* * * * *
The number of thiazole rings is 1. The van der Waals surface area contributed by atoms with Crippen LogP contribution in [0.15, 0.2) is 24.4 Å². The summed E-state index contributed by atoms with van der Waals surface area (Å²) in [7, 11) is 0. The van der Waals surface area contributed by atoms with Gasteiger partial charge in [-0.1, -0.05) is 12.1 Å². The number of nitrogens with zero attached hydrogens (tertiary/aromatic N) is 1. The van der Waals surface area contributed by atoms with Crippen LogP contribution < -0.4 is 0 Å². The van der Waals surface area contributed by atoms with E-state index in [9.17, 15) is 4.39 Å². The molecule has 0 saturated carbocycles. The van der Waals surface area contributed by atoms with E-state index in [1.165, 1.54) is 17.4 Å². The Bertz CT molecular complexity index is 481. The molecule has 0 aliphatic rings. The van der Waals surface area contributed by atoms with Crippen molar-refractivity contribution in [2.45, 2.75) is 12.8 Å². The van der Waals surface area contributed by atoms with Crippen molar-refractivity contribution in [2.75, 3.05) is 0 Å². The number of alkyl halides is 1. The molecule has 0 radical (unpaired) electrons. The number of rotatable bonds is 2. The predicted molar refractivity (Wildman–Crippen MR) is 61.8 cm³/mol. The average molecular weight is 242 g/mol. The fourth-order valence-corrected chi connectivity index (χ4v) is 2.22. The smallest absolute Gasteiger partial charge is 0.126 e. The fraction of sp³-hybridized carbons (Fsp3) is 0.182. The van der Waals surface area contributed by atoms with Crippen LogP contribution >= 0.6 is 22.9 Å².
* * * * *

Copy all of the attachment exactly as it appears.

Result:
The number of thiazole rings is 1. The van der Waals surface area contributed by atoms with Crippen LogP contribution in [0.15, 0.2) is 24.4 Å². The summed E-state index contributed by atoms with van der Waals surface area (Å²) in [7, 11) is 0. The van der Waals surface area contributed by atoms with Gasteiger partial charge in [-0.1, -0.05) is 12.1 Å². The number of nitrogens with zero attached hydrogens (tertiary/aromatic N) is 1. The van der Waals surface area contributed by atoms with Crippen LogP contribution < -0.4 is 0 Å². The van der Waals surface area contributed by atoms with E-state index in [9.17, 15) is 4.39 Å². The molecule has 0 saturated carbocycles. The van der Waals surface area contributed by atoms with E-state index in [1.165, 1.54) is 17.4 Å². The Bertz CT molecular complexity index is 481. The molecule has 0 aliphatic rings. The van der Waals surface area contributed by atoms with Crippen molar-refractivity contribution in [2.45, 2.75) is 12.8 Å². The van der Waals surface area contributed by atoms with Crippen molar-refractivity contribution in [2.75, 3.05) is 0 Å². The number of alkyl halides is 1. The molecule has 0 radical (unpaired) electrons. The number of rotatable bonds is 2. The predicted molar refractivity (Wildman–Crippen MR) is 61.8 cm³/mol. The average molecular weight is 242 g/mol. The fourth-order valence-corrected chi connectivity index (χ4v) is 2.22. The smallest absolute Gasteiger partial charge is 0.126 e. The fraction of sp³-hybridized carbons (Fsp3) is 0.182. The van der Waals surface area contributed by atoms with Crippen LogP contribution >= 0.6 is 22.9 Å².